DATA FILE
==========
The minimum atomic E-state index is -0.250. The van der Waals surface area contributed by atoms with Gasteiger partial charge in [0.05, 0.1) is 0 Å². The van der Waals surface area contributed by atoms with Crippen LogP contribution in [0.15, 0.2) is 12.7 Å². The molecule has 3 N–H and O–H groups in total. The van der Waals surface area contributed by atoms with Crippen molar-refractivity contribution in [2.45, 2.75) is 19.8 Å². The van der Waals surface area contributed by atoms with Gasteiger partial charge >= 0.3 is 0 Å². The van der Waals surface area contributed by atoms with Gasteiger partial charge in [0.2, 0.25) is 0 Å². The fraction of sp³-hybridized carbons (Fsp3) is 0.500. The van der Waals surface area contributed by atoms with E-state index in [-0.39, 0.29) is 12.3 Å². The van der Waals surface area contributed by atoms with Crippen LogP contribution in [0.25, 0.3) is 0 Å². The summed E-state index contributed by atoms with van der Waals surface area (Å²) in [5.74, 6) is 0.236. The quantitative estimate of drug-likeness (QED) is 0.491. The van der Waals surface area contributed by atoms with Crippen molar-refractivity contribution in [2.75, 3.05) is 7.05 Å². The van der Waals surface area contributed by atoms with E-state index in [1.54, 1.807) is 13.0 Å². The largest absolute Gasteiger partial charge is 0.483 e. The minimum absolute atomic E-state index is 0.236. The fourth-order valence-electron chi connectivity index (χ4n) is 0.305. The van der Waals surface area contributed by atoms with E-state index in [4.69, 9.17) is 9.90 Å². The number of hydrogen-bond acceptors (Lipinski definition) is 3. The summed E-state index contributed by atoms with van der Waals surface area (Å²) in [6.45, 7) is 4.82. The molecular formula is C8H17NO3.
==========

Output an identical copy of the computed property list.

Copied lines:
The minimum atomic E-state index is -0.250. The van der Waals surface area contributed by atoms with Gasteiger partial charge in [0.05, 0.1) is 0 Å². The van der Waals surface area contributed by atoms with Crippen LogP contribution in [0.15, 0.2) is 12.7 Å². The molecule has 3 N–H and O–H groups in total. The van der Waals surface area contributed by atoms with Crippen molar-refractivity contribution in [2.45, 2.75) is 19.8 Å². The van der Waals surface area contributed by atoms with Gasteiger partial charge >= 0.3 is 0 Å². The van der Waals surface area contributed by atoms with Gasteiger partial charge in [0.2, 0.25) is 0 Å². The fraction of sp³-hybridized carbons (Fsp3) is 0.500. The van der Waals surface area contributed by atoms with E-state index in [-0.39, 0.29) is 12.3 Å². The van der Waals surface area contributed by atoms with Crippen LogP contribution in [0.25, 0.3) is 0 Å². The summed E-state index contributed by atoms with van der Waals surface area (Å²) in [5.74, 6) is 0.236. The quantitative estimate of drug-likeness (QED) is 0.491. The van der Waals surface area contributed by atoms with Crippen molar-refractivity contribution in [2.75, 3.05) is 7.05 Å². The van der Waals surface area contributed by atoms with E-state index in [1.54, 1.807) is 13.0 Å². The largest absolute Gasteiger partial charge is 0.483 e. The minimum absolute atomic E-state index is 0.236. The fourth-order valence-electron chi connectivity index (χ4n) is 0.305. The van der Waals surface area contributed by atoms with E-state index in [4.69, 9.17) is 9.90 Å². The number of hydrogen-bond acceptors (Lipinski definition) is 3. The summed E-state index contributed by atoms with van der Waals surface area (Å²) in [6.45, 7) is 4.82. The molecular formula is C8H17NO3.